Healthcare reform and the emphasis on mergers, acquisitions and partnering has captured the attention of many leaders in the field. Rarely does a day go by without some time and attention being paid to these imminent changes.
But hospital leaders must avoid losing sight of what may be the most significant demand on their time and energies-attending to the basics of interpersonal relationships between the hospital and its various stakeholder groups, especially a facility's employees and medical staff.
For many years, effectively managing a healthcare organization has required substantial time and energy. As the healthcare environment begins to change, the time required to set strategies, speculate, network and shape future organizations will require even more of these limited resources.
The rush to compete in tomorrow's market may preoccupy leaders with external activities to such an extent that many internal issues will be neglected. This external focus will rob them of the time required to communicate and coordinate internal operations.
Nowadays, areas that merit special attention include employee morale and feelings of security. More communication will be necessary to help employees understand how they fit into the changing healthcare system picture. Also, the feelings of "connectedness" between senior leadership and middle management are more important than ever before.
As changes rock healthcare, employees likely will develop fears and uncertainty about their future roles, particularly when many of the changes involve mergers and acquisitions. Patient relations also may suffer as employees exhibit anxieties about the changes their organizations are experiencing.
A curtailed focus on day-to-day dialogue between an organization's leader and its employees and physicians can create several problems. Among the more acute are:
Employees may begin to feel disenfranchised, and their strong loyalty and dedication-historically a plus for the healthcare field-may wane.
As employees feel less a part of their organizations and seek careers elsewhere, healthcare managers may find that recruitment and retention may become more difficult. Problems may become particularly severe in light of the impact of the "baby bust" and the resulting decline in the overall labor supply.
It may become an impossible task to coordinate quality and operations improvement activities as interaction between senior leadership and other staff declines.
Less attention to internal systems matters may create negative perceptions among the medical staff, which may impair their allegiance to the organization.
Thus, it's a serious matter to correct the imbalance of focus between the external demands of a changing market and the continuing demands of internal operations. The panaceas of working longer days, or instead, "working smarter, not harder," probably aren't the best approach, because they probably aren't workable.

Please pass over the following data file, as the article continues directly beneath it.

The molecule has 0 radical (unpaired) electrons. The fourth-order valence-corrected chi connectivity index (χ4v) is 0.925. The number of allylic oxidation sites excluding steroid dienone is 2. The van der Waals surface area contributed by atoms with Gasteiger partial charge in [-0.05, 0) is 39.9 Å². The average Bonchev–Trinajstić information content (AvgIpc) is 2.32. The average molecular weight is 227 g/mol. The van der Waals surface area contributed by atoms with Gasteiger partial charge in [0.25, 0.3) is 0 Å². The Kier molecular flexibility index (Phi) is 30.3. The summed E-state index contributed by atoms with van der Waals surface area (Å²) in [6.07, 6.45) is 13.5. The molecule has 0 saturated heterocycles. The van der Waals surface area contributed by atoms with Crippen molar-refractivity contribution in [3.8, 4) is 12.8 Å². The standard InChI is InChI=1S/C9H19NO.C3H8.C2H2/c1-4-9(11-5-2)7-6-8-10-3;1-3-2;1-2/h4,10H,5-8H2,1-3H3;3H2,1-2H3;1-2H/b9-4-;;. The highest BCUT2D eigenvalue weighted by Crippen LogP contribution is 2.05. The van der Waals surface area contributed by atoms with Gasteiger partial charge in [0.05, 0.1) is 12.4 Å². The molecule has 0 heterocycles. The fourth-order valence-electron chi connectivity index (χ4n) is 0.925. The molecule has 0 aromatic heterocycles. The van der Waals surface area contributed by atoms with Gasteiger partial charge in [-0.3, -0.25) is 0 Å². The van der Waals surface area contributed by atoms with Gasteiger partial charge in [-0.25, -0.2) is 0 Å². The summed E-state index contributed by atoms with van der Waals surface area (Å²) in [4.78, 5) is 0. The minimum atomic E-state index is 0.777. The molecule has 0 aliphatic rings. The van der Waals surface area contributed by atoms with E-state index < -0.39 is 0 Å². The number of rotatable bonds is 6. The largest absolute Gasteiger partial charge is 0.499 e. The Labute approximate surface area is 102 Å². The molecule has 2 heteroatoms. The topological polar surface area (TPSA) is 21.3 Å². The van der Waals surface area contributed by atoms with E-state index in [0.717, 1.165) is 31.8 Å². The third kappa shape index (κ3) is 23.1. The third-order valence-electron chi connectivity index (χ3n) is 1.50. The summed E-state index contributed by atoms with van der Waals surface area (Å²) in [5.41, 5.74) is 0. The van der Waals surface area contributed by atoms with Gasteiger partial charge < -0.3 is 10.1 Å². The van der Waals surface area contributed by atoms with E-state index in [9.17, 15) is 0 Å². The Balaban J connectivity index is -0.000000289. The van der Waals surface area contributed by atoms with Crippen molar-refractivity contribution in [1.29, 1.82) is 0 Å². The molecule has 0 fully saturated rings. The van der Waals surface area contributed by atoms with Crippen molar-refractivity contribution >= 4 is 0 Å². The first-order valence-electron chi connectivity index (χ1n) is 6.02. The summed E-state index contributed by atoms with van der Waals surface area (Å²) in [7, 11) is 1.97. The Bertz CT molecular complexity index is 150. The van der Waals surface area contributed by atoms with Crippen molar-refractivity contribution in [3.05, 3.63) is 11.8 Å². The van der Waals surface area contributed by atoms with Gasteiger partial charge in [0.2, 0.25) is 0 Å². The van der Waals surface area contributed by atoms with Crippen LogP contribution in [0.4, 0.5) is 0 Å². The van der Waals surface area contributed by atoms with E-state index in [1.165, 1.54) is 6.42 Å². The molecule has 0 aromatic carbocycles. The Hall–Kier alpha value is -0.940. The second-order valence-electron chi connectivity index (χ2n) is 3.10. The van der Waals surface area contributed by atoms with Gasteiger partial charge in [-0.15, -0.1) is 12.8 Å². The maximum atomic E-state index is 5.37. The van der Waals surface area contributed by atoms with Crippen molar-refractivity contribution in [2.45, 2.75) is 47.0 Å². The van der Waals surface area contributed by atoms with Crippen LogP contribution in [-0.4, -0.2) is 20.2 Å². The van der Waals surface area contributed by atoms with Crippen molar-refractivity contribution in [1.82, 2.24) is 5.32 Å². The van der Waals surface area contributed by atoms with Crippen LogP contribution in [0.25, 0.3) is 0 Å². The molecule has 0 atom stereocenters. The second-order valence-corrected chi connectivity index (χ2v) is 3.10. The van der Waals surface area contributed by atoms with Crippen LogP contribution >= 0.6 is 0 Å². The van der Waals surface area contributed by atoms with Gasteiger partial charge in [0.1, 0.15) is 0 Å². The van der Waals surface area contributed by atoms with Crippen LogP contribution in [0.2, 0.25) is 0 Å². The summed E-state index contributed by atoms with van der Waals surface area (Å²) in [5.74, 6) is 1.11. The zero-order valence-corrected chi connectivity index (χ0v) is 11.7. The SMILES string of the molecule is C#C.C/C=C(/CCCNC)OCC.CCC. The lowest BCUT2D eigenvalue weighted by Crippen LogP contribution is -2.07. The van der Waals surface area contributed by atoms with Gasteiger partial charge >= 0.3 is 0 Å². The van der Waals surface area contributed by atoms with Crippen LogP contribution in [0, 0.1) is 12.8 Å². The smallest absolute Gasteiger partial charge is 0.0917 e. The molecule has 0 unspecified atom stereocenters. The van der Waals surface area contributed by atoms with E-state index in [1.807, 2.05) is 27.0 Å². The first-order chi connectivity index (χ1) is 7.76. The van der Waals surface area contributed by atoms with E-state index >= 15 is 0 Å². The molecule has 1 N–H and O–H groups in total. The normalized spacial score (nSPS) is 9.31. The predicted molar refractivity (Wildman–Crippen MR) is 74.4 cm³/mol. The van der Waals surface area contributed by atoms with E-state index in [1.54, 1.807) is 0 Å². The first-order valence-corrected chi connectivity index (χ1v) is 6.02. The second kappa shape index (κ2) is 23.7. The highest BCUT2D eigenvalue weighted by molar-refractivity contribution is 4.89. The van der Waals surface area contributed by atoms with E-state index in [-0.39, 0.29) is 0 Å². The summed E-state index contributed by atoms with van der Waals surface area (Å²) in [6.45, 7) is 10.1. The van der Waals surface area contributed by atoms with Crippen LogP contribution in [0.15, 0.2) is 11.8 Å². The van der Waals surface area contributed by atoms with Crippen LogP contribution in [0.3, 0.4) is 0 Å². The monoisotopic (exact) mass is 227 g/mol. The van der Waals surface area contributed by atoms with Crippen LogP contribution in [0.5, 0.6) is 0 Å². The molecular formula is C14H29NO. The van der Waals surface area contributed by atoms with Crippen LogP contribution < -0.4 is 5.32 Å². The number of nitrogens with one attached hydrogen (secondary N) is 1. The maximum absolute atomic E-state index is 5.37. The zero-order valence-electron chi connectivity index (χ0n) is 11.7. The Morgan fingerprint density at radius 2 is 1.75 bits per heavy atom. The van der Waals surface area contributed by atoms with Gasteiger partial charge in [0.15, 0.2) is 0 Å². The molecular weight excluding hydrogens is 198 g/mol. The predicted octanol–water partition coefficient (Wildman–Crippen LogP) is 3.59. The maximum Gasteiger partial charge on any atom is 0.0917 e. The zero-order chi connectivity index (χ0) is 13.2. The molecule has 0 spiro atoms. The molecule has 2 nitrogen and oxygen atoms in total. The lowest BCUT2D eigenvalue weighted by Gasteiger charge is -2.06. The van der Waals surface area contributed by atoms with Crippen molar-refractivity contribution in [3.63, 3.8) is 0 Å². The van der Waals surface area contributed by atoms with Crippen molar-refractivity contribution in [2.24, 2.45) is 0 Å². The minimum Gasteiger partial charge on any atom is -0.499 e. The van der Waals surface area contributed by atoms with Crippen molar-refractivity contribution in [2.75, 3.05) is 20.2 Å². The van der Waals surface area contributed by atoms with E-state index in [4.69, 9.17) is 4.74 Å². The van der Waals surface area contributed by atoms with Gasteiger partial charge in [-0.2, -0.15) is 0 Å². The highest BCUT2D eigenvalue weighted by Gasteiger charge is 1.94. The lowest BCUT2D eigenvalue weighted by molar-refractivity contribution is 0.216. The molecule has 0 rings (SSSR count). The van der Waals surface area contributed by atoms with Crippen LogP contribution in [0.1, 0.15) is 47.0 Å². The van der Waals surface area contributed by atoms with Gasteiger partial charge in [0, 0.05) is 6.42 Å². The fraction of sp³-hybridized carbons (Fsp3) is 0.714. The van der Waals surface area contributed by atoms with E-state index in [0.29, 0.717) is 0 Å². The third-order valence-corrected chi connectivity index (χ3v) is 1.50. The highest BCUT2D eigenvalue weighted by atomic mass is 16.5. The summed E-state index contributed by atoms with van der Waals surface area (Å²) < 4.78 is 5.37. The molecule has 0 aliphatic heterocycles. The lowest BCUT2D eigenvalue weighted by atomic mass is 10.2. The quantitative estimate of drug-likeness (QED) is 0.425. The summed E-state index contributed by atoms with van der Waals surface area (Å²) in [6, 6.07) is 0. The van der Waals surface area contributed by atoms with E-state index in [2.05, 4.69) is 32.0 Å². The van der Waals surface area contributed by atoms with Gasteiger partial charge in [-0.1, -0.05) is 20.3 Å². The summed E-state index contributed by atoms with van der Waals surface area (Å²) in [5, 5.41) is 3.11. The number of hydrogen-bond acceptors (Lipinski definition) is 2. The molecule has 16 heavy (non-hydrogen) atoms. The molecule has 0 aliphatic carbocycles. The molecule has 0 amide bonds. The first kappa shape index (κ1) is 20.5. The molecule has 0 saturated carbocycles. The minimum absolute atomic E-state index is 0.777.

Effective healthcare leaders will need to make commitments to several actions to avoid losing influence with key internal constituents.
Philosophically, hospital leaders must dedicate themselves to developing and maintaining a missionary zeal in remembering the needs and interests of employees, volunteers and medical staff. The behavior exhibited toward others should reflect a true and sincere respect for humankind. We must not forget that this is what brought many of us into healthcare in the first place.
In terms of action, there should be clear authority given to an internal operations officer, a role that's often traditionally filled by the chief operating officer. Because a CEO probably will be spending more time outside the organization, a single individual must be available within the institution who has distinct and convincing decisionmaking authority.
Communication is becoming more critical than ever, and plans and activities must be communicated to all constituents in as many ways as possible.
More time should be devoted to sharing with lower levels the organization's strategic vision. While most visioning occurs in a top-down method, there's merit in gaining input from staff on organizational direction and strategies.
Those in senior leadership roles must relinquish more of their centralized control and delegate more authority "downward" into the organization.
During the next few years of change in healthcare, it's vital that leaders show thoughtful regard to the needs of internal audiences within healthcare organizations.
The institutions that will flourish and prosper in the coming years will be those with leaders who can focus simultaneously on both internal and external essentials. Effective leaders will need to understand this and dedicate the energy and vigor needed to achieve the proper balance.